Lee's Summit Office - 816-836-9950 Liberty Office - 816-781-6595

Family Law Practice Manages Complex Cases and Children’s Issues

Missouri attorneys practice in Jackson, Clay, Cass, Platte, Johnson and Lafayette Counties

With more than three decades of combined legal experience, the attorneys at Leonard & Finley LLC have been practicing family law with great success. Our thorough understanding of Missouri family law makes us a top choice as legal counsel in family matters. We have handled countless cases pertaining to all types of family law issues, including:

Understanding Your Family Law Issue

Divorce

Divorcing spouses are often confronted with a variety of legal issues that can range from child/spousal support to the division of property, including retirement assets and real estate to arrangements for parenting time with the children. Divorces can vary from relatively simple uncontested matters, where the parties are able to reach an agreement on all issues, to highly contested cases where some or all of the issues are disputed. Sometimes it is necessary to use the services of qualified third parties (accountants, mental health professionals, parent coordinators) to provide valuable expert opinions at trial. Our attorneys are prepared to utilize whatever resources are necessary to ensure that your rights are protected. Whether your divorce matter is straightforward, highly complex or somewhere in between, our attorneys are prepared to tailor your legal representation to meet your specific needs.

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Child custody

Custody refers to the legal rights and responsibilities of parents to their children. The primary consideration in all custody cases is the best interest of the child. In any case involving custody, the court must make two types of orders: legal custody and physical custody. Legal custody refers to a parent’s right to make important decisions regarding the child’s health, education and general welfare. Physical custody concerns the general arrangement for the amount of time each parent spends with the child. A key consideration in physical custody matters is a schedule of parenting time or visitation. Both legal and physical custody can be shared (joint custody) or awarded to only one parent (sole custody). The custody arrangement most appropriate in your situation depends on the circumstances of your case. Our attorneys can provide you with sound guidance when establishing a custody arrangement that is in the best interest of your child.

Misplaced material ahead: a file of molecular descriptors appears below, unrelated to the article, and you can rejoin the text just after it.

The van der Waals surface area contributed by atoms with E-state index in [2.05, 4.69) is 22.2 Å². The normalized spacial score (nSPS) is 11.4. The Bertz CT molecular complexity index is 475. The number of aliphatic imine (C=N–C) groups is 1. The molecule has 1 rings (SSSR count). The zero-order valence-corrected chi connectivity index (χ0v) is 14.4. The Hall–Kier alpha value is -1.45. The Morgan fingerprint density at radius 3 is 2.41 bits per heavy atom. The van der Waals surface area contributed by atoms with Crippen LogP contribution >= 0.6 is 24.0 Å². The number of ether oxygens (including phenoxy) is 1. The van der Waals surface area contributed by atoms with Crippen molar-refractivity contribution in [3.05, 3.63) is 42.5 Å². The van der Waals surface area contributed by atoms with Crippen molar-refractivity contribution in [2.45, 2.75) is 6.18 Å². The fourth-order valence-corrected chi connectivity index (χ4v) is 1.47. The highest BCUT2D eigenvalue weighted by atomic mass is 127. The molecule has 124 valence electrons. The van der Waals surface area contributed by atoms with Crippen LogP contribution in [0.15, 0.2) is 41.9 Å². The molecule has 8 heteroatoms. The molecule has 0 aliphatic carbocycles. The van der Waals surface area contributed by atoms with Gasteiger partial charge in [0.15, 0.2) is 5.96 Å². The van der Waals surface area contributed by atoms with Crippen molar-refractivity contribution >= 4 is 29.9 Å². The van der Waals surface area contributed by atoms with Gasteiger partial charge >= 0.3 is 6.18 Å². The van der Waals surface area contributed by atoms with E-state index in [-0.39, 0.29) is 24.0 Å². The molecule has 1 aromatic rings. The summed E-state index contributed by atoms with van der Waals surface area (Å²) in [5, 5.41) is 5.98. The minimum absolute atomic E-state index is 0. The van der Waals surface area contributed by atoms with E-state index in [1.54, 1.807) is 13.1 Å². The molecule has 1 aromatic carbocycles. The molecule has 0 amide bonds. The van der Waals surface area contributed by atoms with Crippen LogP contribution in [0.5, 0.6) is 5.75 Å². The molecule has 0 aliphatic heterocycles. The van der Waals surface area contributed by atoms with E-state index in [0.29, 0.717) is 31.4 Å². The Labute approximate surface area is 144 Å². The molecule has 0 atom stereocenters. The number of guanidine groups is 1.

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Modifications to prior judgements

Sometimes, after a judgment is entered, your circumstances have changed and the judgment is no longer practical or in the best interest of your child. If this is the case, a motion to modify may be required. Child support and child custody and/or parenting time may be modified so that the terms of the new judgment are in the best interest of the child. In certain cases, spousal support may also be modified. When there has been a substantial and continuing change in circumstances, you may return to court to obtain relief under a modified judgment. If you feel that the terms of your divorce decree or paternity judgment need to be modified, contact one of our attorneys to discuss your options.